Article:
Pro-Palestinian protests saw a Greenwich Council meeting evacuated after they began shouting from the public gallery. A Greenwich full council meeting on January 31 was adjourned after protestors interrupted the proceedings by asking for a one-minute silence for those who have died in the Israel-Gaza war.
The disruption began during the public questions section of the meeting, when resident Susan Phasey asked a written question on what the council was doing to counteract the rise in Islamophobia seen since the October 7 attacks in Israel. The resident then asked a supplementary question at the meeting and asked those in attendance to observe a one-minute silence for the Palestinian victims of the war.
Ms Phasey said at the meeting: “In respect to the Palestinian victims, also of hate crimes, culminating in the ongoing genocide against Gaza for which we shall continue to request an immediate and permanent ceasefire and a release of the illegally held Palestinian prisoners and an end to the occupation, we kindly ask for all here to stand with us for a minute’s silence now.”
The silence was quickly interrupted by Mayor of Greenwich Dominic Mbang, who claimed the request was not related to the initial question asked. Members of the public then began shouting phrases from the gallery such as, ‘We stand with Palestine,’ and, ‘It’s not about anti-Semitism. This is about anti-apartheid.’
A member of the public shouted: “Shame on you. I am ashamed to be a member of the Labour Party. I never thought I would say that, but one thing I am going to say to all of you sitting down there; history is watching, and one day you will have to account for what you are doing now.”
Following rounds of applause, the mayor gave a final warning to the members of the public for them to stop the disruption. The meeting was then adjourned after protestors refused to stop shouting from the gallery.
The meeting shortly resumed after the protestors were escorted out of the chamber. The mayor said the remaining time allocated for questions would be skipped by agreement of all parties due to the disruption.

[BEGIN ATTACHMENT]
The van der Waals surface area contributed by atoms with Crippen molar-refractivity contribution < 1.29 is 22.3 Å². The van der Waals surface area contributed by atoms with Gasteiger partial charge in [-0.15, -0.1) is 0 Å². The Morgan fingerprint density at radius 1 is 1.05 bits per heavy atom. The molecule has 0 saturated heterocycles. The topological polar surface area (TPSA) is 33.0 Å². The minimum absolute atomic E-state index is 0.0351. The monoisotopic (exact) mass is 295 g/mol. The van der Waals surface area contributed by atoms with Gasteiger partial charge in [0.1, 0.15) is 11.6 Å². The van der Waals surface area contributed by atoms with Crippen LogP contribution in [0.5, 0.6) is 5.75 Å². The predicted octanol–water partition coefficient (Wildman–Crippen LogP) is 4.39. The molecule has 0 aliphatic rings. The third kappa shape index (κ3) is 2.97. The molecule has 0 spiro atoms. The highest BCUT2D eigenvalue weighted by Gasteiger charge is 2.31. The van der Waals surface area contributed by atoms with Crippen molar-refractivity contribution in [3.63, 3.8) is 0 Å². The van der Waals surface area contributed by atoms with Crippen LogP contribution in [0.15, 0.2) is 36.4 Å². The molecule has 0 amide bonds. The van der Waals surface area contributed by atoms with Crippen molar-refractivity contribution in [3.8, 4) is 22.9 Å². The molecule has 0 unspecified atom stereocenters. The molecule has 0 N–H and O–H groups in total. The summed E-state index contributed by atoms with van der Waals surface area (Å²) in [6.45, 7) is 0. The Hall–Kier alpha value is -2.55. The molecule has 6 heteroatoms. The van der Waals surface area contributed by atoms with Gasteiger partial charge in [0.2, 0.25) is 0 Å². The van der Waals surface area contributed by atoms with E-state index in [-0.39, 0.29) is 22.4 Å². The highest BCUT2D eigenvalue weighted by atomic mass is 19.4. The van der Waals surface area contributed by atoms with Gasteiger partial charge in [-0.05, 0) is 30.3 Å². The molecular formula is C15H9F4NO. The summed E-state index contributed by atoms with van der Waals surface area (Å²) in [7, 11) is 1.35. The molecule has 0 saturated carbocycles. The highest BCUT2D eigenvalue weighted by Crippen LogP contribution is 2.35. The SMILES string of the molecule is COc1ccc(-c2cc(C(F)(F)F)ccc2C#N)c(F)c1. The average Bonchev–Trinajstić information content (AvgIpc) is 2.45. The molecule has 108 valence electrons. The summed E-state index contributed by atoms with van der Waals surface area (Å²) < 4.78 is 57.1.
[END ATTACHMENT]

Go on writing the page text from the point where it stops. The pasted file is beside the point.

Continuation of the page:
Another Greenwich Council meeting was evacuated on December 6 after attendees started chanting, ‘Ceasefire now,’ from the public gallery. In the week afterwards, over half of the Greenwich Labour Group made a statement calling for an immediate ceasefire in Gaza and the West Bank and for all hostages to be released. The group included 32 councillors and was the first time a group of Labour councillors had broken away from the party’s stance as leader of the council.
A councillor included in the list, who wished to remain anonymous, previously told the Local Democracy Reporting Service (LDRS): “Councillors have been concerned for some time about not having spoken out. We have been talking amongst ourselves about putting together a statement and this has now come to pass.”
Labour Party leader Keir Starmer previously claimed he felt a ceasefire would encourage further attacks from Hamas against Israel. However, he said in a statement on December 22 that he welcomed the United Nations Security Council’s approval for a resolution to be sought in the conflict, and called the horrors of the war ‘intolerable’.
Greenwich Council leader Anthony Okereke said in a statement on October 20 that the authority’s condolences go to all people affected by the conflict in Israel and Gaza. He added that the complex and long-standing issue had resulted in the ‘unnecessary loss’ of thousands of lives.
Regarding the protest on December 6, a Greenwich Council spokesperson told the LDRS: “We understand there is strong feeling on both sides of the conflict and that people have a right to express those views. The council has a long-standing relationship with faith leaders in our community and they recently came together in an act of solidarity and to call for a speedy and peaceful resolution to this conflict.”